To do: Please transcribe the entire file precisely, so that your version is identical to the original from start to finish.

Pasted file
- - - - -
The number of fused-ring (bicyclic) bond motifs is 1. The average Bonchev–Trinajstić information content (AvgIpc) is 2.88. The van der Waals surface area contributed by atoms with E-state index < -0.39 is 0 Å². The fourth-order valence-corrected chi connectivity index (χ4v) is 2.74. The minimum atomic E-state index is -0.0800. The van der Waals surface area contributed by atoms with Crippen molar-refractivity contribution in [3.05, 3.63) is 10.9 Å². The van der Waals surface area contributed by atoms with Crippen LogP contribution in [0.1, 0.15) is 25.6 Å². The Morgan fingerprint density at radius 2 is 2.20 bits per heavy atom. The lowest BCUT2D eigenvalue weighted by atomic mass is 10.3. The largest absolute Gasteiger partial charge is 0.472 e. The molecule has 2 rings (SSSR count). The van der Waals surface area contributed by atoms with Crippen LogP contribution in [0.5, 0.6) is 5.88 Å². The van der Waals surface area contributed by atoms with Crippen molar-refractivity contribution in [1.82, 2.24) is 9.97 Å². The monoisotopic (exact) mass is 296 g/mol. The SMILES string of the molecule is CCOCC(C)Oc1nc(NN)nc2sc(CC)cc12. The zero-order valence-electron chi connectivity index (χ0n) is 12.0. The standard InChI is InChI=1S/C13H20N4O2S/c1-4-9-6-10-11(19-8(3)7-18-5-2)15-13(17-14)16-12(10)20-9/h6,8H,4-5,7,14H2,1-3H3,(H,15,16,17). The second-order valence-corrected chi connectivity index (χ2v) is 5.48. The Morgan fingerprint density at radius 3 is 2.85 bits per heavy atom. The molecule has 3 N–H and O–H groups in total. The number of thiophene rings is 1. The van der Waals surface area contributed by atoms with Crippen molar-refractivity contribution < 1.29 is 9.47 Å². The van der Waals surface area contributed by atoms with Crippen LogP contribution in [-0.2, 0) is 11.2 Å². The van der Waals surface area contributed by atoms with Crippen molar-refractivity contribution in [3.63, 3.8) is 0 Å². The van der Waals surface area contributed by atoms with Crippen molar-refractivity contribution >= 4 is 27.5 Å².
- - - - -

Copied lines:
The number of fused-ring (bicyclic) bond motifs is 1. The average Bonchev–Trinajstić information content (AvgIpc) is 2.88. The van der Waals surface area contributed by atoms with E-state index < -0.39 is 0 Å². The fourth-order valence-corrected chi connectivity index (χ4v) is 2.74. The minimum atomic E-state index is -0.0800. The van der Waals surface area contributed by atoms with Crippen molar-refractivity contribution in [3.05, 3.63) is 10.9 Å². The van der Waals surface area contributed by atoms with Crippen LogP contribution in [0.1, 0.15) is 25.6 Å². The Morgan fingerprint density at radius 2 is 2.20 bits per heavy atom. The lowest BCUT2D eigenvalue weighted by atomic mass is 10.3. The largest absolute Gasteiger partial charge is 0.472 e. The molecule has 2 rings (SSSR count). The van der Waals surface area contributed by atoms with Crippen LogP contribution in [0.5, 0.6) is 5.88 Å². The van der Waals surface area contributed by atoms with Crippen molar-refractivity contribution in [1.82, 2.24) is 9.97 Å². The monoisotopic (exact) mass is 296 g/mol. The SMILES string of the molecule is CCOCC(C)Oc1nc(NN)nc2sc(CC)cc12. The zero-order valence-electron chi connectivity index (χ0n) is 12.0. The standard InChI is InChI=1S/C13H20N4O2S/c1-4-9-6-10-11(19-8(3)7-18-5-2)15-13(17-14)16-12(10)20-9/h6,8H,4-5,7,14H2,1-3H3,(H,15,16,17). The second-order valence-corrected chi connectivity index (χ2v) is 5.48. The Morgan fingerprint density at radius 3 is 2.85 bits per heavy atom. The molecule has 3 N–H and O–H groups in total. The number of thiophene rings is 1. The van der Waals surface area contributed by atoms with Crippen molar-refractivity contribution < 1.29 is 9.47 Å². The van der Waals surface area contributed by atoms with Crippen LogP contribution in [-0.2, 0) is 11.2 Å². The van der Waals surface area contributed by atoms with Crippen molar-refractivity contribution in [3.63, 3.8) is 0 Å². The van der Waals surface area contributed by atoms with Crippen molar-refractivity contribution >= 4 is 27.5 Å².